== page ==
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August 17, 1990 - Image 65

Resource type:
Text
Publication:
The Detroit Jewish News, 1990-08-17

Disclaimer: Computer generated plain text may have errors. Read more about this.

With that many athletes,
the Games may have reach-
ed the saturation point. Only
a few communities can pro-
vide the home hospitality for
that many kids, and the
Games budget for Detroit
this week is nearly $1 mill-
ion. One of the reasons
Detroit was chosen again as
host community is that few
other cities were willing to
risk that kind of financial
commitment.
In finding a solution for
the financial problem,
Detroit has created a fun-
ding mechanism that is pay-
ing dividends for future
Games.
Dr. Plotnick put together a
professional presentation to
attract corporate sponsors.
Chrysler Corp. alone has
contributed $250,000. Other
major sponsors added an-
other $250,000 and the
Games will collect $200 from
each athlete — another
$400,000 — to help cover the
costs.
Dr. Plotnick's presentation
and contacts will be used by
Baltimore in finding the
funding for the 1992 Games.
And the sponsorship model
is making it easier for
smaller cities to consider
hosting regional competi-
tions during the year follow-
ing the big North American
event.
Wayne, N.J., has com-
mitted to hosting a regional
in 1991, according to Saul
Levenshus of the Jewish
Community Centers Associ-

ation of North America.
Cleveland, San Francisco,
Boston and Atlanta are con-
sidering 1991 as well and
Houston is considering 1993.
"It is now finally getting to
the point where the base is

ON THE

being established," said Mr.
Robinson. "The base will be
the regional Games, where
you can have a number of
cities all over the place
hosting 400 or 500
youngsters each."

FIELD

Mr. Robinson belives the
regionals may evolve into
qualifying rounds for the
following year's North
American Games, and the
North American Games
serve as a qualifier for junior
competition at the World
Games in Israel.
Dr. Richard Reff of the
Greater Washington, D.C.,
delegation to the Games and
a national vice president of
the U.S. Committee Sports
for Israel, agrees with Mr.
Robinson but takes a
cautious approach.
"We don't know how effec-
tive corporate sponsorships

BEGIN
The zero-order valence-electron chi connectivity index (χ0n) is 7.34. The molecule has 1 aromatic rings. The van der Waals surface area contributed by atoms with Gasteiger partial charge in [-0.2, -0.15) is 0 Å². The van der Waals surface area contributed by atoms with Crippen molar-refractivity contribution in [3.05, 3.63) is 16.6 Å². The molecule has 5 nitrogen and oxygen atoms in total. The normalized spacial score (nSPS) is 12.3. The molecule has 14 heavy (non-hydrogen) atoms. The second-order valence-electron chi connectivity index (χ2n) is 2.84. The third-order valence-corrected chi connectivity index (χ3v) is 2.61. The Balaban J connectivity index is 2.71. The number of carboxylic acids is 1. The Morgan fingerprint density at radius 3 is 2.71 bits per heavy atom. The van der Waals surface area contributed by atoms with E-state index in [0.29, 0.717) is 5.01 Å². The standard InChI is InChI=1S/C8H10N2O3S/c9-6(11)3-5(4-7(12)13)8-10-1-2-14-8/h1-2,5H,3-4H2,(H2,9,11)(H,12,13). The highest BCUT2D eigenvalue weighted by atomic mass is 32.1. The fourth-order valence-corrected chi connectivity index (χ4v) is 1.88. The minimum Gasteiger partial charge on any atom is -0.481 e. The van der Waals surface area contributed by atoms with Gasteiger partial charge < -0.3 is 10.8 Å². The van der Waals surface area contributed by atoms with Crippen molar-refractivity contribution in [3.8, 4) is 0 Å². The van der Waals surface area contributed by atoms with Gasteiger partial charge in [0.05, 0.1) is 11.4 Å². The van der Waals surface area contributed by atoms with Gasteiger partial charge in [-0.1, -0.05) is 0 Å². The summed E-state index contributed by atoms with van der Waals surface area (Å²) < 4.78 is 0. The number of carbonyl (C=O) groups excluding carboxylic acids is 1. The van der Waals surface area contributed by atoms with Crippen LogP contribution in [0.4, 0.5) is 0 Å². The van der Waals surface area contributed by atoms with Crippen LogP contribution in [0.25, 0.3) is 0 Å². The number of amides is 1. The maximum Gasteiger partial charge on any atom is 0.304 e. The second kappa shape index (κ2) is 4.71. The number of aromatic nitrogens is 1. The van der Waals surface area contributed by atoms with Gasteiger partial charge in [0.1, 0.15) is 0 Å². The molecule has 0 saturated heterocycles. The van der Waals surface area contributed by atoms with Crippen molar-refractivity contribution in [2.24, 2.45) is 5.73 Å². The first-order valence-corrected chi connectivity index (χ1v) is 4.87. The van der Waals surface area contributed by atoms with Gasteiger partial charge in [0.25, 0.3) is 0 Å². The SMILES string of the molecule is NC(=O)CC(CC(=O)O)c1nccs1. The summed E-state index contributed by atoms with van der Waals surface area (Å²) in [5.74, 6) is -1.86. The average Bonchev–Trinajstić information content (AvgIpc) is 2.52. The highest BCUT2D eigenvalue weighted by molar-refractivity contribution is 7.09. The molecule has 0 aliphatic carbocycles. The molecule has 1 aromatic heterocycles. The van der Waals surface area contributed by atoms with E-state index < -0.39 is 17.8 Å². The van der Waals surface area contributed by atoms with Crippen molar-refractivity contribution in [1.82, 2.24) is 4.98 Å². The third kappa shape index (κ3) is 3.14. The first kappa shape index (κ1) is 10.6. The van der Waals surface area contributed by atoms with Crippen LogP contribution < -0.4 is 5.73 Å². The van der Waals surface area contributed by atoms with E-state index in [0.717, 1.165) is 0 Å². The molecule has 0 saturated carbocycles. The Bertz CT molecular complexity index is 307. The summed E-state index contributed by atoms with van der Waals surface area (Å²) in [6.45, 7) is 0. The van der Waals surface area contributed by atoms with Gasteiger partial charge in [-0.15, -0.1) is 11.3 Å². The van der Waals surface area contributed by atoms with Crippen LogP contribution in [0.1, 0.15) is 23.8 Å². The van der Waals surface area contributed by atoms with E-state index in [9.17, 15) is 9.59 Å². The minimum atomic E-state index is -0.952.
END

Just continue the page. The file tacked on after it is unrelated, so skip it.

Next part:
are going to be in the future.
We know it is working for
Detroit, but you can't count
your money before you have
it." National leaders, Dr.
Reff said, are concerned that
the cost of the Games to the
athletes and to the host
communities are getting too
high.
His own delegation, with
approximately 100 par-
ticipants coming to Detroit,
has direct costs of $60,000
and indirect costs of an addi-
tional $15,p00. He also sees
the regional games as an an-
swer to the problem.
Tying the regional, North
American and World Games
together is both a goal and a
concern. "Should the winner
of the 100 meter sprint in
Detroit in 1990 qualify for

the junior competition in
Israel in 1993?" Dr. Reff
asked. "Will that person still
be the right age three years
from now? But the winner in
Baltimore in 1992 might
qualify. It is something we
are looking into now."

The U.S. Committee
Sports for Israel has only
taken 16 junior athletes to
the World Games in the
past. The committee has also
raised the $3,500 - $4,000
per athlete needed for the
trip.

But he sees the issue as a
challenge, not a problem,
which will be discussed in
Detroit. The national spon-
soring groups for the Games
will all be meeting here, in-
cluding the Jewish Corn-
munity Centers Association
of North America, the U.S.
Committee Sports for Israel,
Maccabi World Union, Mac-
cabi Canada, Maccabi North
America and the national
Games committee chaired by
Detroiter Hugh Greenberg.

"The goal," said Dr. Reff,
"is the visibility and par-
ticipation of maximum
numbers of Jewish youth.
The kids discover that they
are part of a world-wide Jew-
ish community. That's the
point.
"This is more than just a
sporting event."



THE DETROIT JEWISH NEWS

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